A Method for an Approach to Analgesia in the ED

All clinicians about to prescribe opioids for analgesia should be willing to ask — and determined to have answered — the question that either law or medicine overseers might ask: "Where are you going with this pain management plan?" As prescribing clinicians, we have a right to an answer for that question from any patient whom we treat for pain. Definitions for success are critical even in the short-term treatment realm of an ED. A success definition for both functionality and a numerical rating scale (NRS) is ideal. A chronic pain patient recently chose "to be able to ride a bicycle with my three children" and "a 5 on the [10-point] pain scale rather than the 7 or 9 I live with most days" as his two success definitions. In an ED pain patient encounter, on the other hand, a success definition for functionality should be preceded by patient education as to whether function should be minimal (strict evaluation and rest of the injured part) or not. A success definition for the NRS should include patient education, as well (never promising zero pain, but striving for perhaps a 4 or lower on the pain scale).

A time frame for success also is critical. In a chronic pain patient scenario, an agreed-upon time frame before reevaluation may be six weeks, three months, etc. In an ED, a time frame should include sufficient time for an elective physician follow-up (up to five days), or until expected resolution of the pathology (as much as seven to 10 days).

As a rule, clinicians often underestimate patients’ pain. An interesting study12 using 200 ED patients and their 48 physicians rated patients’ pain using a VAS (visual analog scale) both on arrival and discharge. The systematic extent of miscalibration (physicians gave significantly lower ratings than did patients both on arrival and discharge) was greater with expert than with novice physicians —perhaps clinicians become conditioned to underestimate patients’ pain.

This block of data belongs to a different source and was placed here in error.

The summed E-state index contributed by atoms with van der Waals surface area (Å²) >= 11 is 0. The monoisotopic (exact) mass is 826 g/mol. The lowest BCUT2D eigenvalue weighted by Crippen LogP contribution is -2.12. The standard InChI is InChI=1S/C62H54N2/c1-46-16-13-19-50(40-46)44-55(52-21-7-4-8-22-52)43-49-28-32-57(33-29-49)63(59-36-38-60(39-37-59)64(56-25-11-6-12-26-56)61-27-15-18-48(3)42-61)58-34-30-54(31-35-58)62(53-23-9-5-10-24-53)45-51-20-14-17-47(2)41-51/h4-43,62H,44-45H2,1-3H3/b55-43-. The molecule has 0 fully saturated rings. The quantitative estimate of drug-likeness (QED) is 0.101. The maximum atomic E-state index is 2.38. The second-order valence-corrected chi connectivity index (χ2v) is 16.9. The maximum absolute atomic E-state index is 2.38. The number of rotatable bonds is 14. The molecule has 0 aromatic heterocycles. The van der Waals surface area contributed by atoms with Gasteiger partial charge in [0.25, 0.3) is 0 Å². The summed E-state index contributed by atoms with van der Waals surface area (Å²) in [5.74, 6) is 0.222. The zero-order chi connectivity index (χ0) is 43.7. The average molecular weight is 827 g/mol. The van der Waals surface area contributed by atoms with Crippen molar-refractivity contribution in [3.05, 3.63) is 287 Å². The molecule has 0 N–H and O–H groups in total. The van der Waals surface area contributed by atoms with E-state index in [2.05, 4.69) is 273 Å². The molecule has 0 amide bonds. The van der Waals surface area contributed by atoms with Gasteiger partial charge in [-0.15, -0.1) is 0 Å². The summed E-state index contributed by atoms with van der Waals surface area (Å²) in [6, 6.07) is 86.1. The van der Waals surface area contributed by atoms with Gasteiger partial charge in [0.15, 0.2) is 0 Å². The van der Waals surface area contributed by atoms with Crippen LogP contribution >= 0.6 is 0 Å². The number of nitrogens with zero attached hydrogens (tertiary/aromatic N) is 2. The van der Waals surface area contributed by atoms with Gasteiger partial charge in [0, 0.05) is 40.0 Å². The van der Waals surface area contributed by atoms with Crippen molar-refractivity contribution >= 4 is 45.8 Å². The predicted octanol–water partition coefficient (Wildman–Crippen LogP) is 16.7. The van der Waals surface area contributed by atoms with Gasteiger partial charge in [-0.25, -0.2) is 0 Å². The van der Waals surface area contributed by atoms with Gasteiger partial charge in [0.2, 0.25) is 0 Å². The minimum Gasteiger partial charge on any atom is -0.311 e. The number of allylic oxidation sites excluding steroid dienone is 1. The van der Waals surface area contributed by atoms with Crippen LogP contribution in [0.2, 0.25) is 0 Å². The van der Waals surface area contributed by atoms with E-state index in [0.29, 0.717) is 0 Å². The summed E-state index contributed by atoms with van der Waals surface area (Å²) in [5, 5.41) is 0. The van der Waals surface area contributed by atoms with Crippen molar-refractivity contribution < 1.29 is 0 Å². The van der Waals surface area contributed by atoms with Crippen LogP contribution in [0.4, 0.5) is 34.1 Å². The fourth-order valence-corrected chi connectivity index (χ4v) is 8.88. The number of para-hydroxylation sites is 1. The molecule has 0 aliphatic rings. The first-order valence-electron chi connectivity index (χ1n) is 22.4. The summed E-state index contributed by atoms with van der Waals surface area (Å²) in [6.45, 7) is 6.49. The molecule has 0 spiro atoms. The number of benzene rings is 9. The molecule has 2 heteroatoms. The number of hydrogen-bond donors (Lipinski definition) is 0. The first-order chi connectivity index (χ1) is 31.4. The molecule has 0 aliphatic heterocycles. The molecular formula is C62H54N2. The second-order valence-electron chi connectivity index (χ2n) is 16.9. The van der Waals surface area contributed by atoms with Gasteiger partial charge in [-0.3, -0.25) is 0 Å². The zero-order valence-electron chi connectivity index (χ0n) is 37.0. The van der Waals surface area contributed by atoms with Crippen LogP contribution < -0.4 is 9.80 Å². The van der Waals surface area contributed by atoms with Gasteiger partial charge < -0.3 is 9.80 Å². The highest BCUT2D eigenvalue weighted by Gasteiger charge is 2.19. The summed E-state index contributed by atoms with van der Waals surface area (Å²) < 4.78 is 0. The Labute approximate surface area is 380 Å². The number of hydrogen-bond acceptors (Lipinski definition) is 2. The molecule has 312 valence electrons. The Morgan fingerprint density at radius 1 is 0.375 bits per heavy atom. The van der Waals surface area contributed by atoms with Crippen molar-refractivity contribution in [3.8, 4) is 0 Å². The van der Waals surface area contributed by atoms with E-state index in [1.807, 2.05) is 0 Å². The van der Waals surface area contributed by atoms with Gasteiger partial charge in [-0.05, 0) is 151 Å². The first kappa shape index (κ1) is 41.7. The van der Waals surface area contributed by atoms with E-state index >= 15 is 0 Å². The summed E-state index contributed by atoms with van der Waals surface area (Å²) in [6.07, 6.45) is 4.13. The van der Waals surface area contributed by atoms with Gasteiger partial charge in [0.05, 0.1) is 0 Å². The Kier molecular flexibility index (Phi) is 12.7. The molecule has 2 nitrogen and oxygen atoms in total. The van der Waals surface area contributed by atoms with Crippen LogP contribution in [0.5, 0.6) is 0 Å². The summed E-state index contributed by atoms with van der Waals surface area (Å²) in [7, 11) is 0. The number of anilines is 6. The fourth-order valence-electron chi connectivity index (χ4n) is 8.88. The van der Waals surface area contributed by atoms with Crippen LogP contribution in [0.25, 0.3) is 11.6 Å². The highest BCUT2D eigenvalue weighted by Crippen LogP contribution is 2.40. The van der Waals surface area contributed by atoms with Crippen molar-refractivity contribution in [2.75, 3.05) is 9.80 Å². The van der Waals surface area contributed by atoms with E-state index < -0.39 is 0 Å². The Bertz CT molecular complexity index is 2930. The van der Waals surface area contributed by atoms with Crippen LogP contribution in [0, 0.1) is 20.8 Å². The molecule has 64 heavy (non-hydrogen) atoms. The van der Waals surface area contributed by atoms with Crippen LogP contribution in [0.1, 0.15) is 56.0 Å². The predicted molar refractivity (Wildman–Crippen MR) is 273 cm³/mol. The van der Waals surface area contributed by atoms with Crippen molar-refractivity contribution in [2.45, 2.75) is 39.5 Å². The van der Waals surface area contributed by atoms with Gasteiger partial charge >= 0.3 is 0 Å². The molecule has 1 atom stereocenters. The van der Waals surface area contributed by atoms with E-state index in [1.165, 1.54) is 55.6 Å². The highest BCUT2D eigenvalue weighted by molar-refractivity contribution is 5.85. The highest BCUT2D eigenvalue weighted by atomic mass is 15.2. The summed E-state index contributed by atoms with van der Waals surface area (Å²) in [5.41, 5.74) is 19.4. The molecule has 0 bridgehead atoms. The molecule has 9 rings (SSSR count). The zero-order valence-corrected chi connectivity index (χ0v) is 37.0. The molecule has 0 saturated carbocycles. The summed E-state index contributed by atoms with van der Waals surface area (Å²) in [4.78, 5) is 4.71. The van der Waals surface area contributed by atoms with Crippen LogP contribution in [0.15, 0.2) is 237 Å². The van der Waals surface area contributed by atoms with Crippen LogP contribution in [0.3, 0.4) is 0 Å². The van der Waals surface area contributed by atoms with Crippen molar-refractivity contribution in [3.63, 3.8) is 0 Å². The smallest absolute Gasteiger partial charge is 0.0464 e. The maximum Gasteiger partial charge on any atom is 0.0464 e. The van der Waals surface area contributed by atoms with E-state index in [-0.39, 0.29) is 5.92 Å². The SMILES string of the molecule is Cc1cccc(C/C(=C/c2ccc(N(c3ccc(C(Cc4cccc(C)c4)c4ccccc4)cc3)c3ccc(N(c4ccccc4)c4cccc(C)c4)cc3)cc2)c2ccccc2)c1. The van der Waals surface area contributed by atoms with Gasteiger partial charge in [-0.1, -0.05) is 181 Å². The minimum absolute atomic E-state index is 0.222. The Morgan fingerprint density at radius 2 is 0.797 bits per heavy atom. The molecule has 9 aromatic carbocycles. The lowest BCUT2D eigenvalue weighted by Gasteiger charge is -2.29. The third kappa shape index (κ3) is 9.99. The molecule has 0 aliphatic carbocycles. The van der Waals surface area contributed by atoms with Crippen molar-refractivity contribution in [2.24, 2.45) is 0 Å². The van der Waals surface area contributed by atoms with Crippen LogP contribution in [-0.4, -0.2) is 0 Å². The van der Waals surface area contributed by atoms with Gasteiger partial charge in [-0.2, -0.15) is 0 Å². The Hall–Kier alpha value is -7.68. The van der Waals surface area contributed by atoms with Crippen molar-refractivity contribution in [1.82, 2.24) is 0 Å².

A recent study validated the verbally administered NRS (0-10 rating scale) in the ED setting.13 This study assessed the comparability of the NRS and the VAS as measures of acute pain in 108 ED patients at presentation, 30 minutes, and 60 minutes later. NRS scores were correlated strongly to VAS scores at all time periods. When educating patients about the NRS, it is important not to unintentionally demean their pain. For example the example, "Put your hand in a blazing fire. . . . Now you can’t take it out! . . . That’s severe pain!" often will engender anger rather than cooperation from the patient. A better way to educate a patient about what the NRS means might be to ask the patient to imagine that his favorite meal is set before him; that he hasn’t eaten for more than 12 hours; and that a patient in severe pain would not take a bite because he wouldn’t want to bite or chew it and that he couldn’t taste it, because his entire psyche is occupied with severe (7-10 on the scale) pain. A patient in moderate pain (5 or 6 on the scale) would take a bite, recall its goodness, then perhaps eat no more, as it is difficult but possible to distract this patient from pain, even for a brief time. The patient in mild pain might well be distracted enough to eat the entire meal and enjoy it, as it is relatively easy to distract a patient in mild pain (1 to 4 on the scale). When a patient seems uncooperative to using the NRS, he may be concerned that you will trivialize his pain; he must be told that that will not be the case.